History: The fabric-covered Storch observation monoplane served the German Forces throughout World War Two ver the Germans saw combat. With ten times the life expectancy of the Bf 109 fighter, the Storch ("Stork") proved to be a rugged Short Take Off and Landing (STOL) airplane that gained the respect of all its pilots.
The Storch was first flown in 1936. Using a fixed slat over the leading edge of the wing and slotted camber-changing flaps along the trailing edge, the Storch achieved incredible short take-off performance. In a light breeze the Storch could take off in just 200 feet (60 meters) and land in about 66 feet (20 meters). It had a crew of three, and with extensive windows surrounding the occupants, made an excellent observation and liaison aircraft. Production for the German armed forces began with the Fi 156A-1. The Fi 156C, which had the rear glazing raised to accommodate a machine gun for defense, soon replaced the A-1. Other variants included a tropical version with dust filters, an ambulance version carrying a single stretcher, and an enlarged version (Fi 256) with seating for five built in limited numbers in France between 1943 and 1944. Fieseler began building the Storch in Germany, but was soon forced to move production to Morane-Saulnier in France (as the M.S.500 Criquet) and Mraz in Czechoslovakia (as the K-65 Cap). This was done to make room for the BF 109 at the Fieseler plant.
The Fieseler Storch was the last dogfight victim of the western front. Pilot Duanes Francies and his observer, Lieutenant William Martin, of the 5th US Army Division, spotted a Storch circling below them while looking for ground targets in their Piper Cub. Diving on the Storch, the two men opened fire with their Colt .45s and the plane spiraled to the ground. After a short gun battle, Francies and his observer took the two Germans into custody. Lt. Martin was awarded the Air Medal for his part in the fight, but Francies would have to wait until the story was reported in Cornelius Ryan's book "The Last Battle," to finally be awarded the Distinguished Flying Cross. The USAF was 22 years late. Apart from being the last Luftwaffe plane lost in the west, this Storch was also the only enemy plane downed by pistol fire during the war.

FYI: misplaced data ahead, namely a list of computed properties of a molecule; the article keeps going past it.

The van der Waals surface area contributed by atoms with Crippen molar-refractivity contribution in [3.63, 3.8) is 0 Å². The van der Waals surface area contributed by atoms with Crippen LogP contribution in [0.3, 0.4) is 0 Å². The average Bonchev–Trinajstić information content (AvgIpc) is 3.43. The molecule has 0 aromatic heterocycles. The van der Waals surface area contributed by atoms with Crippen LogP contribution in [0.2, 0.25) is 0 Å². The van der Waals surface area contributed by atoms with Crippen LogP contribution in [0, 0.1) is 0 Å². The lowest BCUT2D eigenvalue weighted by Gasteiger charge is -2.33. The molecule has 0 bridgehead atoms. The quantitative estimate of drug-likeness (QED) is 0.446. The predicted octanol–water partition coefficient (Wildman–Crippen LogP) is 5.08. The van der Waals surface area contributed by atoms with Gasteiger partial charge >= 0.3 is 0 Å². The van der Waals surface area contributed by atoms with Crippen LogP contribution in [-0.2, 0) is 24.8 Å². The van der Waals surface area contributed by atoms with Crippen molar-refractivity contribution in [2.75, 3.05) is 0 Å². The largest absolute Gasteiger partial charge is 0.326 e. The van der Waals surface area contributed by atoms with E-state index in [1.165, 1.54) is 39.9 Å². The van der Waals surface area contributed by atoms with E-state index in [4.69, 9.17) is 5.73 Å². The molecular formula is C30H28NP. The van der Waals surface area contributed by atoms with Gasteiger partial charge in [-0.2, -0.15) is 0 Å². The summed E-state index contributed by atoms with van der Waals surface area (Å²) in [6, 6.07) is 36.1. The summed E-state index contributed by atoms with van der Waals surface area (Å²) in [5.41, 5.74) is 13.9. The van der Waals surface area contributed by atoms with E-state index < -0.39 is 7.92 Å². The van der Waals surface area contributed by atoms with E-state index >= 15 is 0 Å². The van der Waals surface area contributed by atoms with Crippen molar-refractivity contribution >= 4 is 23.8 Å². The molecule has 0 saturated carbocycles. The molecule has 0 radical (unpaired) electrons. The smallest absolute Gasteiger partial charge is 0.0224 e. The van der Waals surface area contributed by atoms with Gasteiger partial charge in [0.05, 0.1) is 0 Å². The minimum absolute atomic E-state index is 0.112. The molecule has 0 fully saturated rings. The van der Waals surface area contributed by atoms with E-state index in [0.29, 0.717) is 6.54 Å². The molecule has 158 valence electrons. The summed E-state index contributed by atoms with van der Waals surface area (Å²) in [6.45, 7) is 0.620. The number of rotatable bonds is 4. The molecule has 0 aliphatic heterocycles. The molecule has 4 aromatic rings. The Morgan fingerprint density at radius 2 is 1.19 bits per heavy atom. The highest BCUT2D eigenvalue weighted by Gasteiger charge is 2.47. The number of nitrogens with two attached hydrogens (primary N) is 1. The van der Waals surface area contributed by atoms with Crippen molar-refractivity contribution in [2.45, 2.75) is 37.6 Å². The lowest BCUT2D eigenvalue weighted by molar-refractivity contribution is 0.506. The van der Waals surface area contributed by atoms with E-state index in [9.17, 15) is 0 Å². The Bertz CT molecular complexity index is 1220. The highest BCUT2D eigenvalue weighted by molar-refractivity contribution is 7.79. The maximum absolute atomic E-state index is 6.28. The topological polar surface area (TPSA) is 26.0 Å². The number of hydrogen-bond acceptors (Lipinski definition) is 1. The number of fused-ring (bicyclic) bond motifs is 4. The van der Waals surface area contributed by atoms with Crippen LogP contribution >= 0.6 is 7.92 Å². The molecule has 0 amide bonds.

After the war Morane-Saulnier continued to produce the Storch as the M.S.500, and Mraz continued to build the K-65 Cap. Over 2,900 Fi 156s were produced. Today, more than 30 Fi 156s and their brethren have survived in Europe and North America, and about 20 are still capable of flying today